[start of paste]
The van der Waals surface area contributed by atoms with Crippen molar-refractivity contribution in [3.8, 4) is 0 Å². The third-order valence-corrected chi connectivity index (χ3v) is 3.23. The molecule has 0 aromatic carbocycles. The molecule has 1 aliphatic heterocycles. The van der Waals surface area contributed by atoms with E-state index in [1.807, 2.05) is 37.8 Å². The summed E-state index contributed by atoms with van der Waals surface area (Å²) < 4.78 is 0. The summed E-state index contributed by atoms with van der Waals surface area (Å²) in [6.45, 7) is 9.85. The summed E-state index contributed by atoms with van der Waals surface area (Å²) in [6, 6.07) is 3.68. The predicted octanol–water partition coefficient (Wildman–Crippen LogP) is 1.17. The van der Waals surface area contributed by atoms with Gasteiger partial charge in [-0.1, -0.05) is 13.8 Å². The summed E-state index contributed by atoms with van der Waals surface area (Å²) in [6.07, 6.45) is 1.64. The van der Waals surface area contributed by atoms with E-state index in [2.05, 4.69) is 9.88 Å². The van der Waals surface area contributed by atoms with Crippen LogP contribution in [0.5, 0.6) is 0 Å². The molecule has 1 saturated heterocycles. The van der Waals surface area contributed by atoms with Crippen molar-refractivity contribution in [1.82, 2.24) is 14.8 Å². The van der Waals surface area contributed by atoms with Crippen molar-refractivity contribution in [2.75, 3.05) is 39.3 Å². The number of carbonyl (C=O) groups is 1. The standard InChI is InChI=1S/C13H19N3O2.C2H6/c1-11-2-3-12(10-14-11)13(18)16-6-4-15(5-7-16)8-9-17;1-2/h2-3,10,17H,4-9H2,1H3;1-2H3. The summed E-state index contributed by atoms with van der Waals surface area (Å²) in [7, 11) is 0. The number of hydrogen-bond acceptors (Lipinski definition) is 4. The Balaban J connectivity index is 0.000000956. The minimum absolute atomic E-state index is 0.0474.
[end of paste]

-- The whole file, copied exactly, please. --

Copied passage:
The van der Waals surface area contributed by atoms with Crippen molar-refractivity contribution in [3.8, 4) is 0 Å². The third-order valence-corrected chi connectivity index (χ3v) is 3.23. The molecule has 0 aromatic carbocycles. The molecule has 1 aliphatic heterocycles. The van der Waals surface area contributed by atoms with E-state index in [1.807, 2.05) is 37.8 Å². The summed E-state index contributed by atoms with van der Waals surface area (Å²) < 4.78 is 0. The summed E-state index contributed by atoms with van der Waals surface area (Å²) in [6.45, 7) is 9.85. The summed E-state index contributed by atoms with van der Waals surface area (Å²) in [6, 6.07) is 3.68. The predicted octanol–water partition coefficient (Wildman–Crippen LogP) is 1.17. The van der Waals surface area contributed by atoms with Gasteiger partial charge in [-0.1, -0.05) is 13.8 Å². The summed E-state index contributed by atoms with van der Waals surface area (Å²) in [6.07, 6.45) is 1.64. The van der Waals surface area contributed by atoms with E-state index in [2.05, 4.69) is 9.88 Å². The van der Waals surface area contributed by atoms with Crippen LogP contribution in [0.5, 0.6) is 0 Å². The molecule has 1 saturated heterocycles. The van der Waals surface area contributed by atoms with Crippen molar-refractivity contribution in [1.82, 2.24) is 14.8 Å². The van der Waals surface area contributed by atoms with Crippen molar-refractivity contribution in [2.75, 3.05) is 39.3 Å². The number of carbonyl (C=O) groups is 1. The standard InChI is InChI=1S/C13H19N3O2.C2H6/c1-11-2-3-12(10-14-11)13(18)16-6-4-15(5-7-16)8-9-17;1-2/h2-3,10,17H,4-9H2,1H3;1-2H3. The summed E-state index contributed by atoms with van der Waals surface area (Å²) in [7, 11) is 0. The number of hydrogen-bond acceptors (Lipinski definition) is 4. The Balaban J connectivity index is 0.000000956. The minimum absolute atomic E-state index is 0.0474.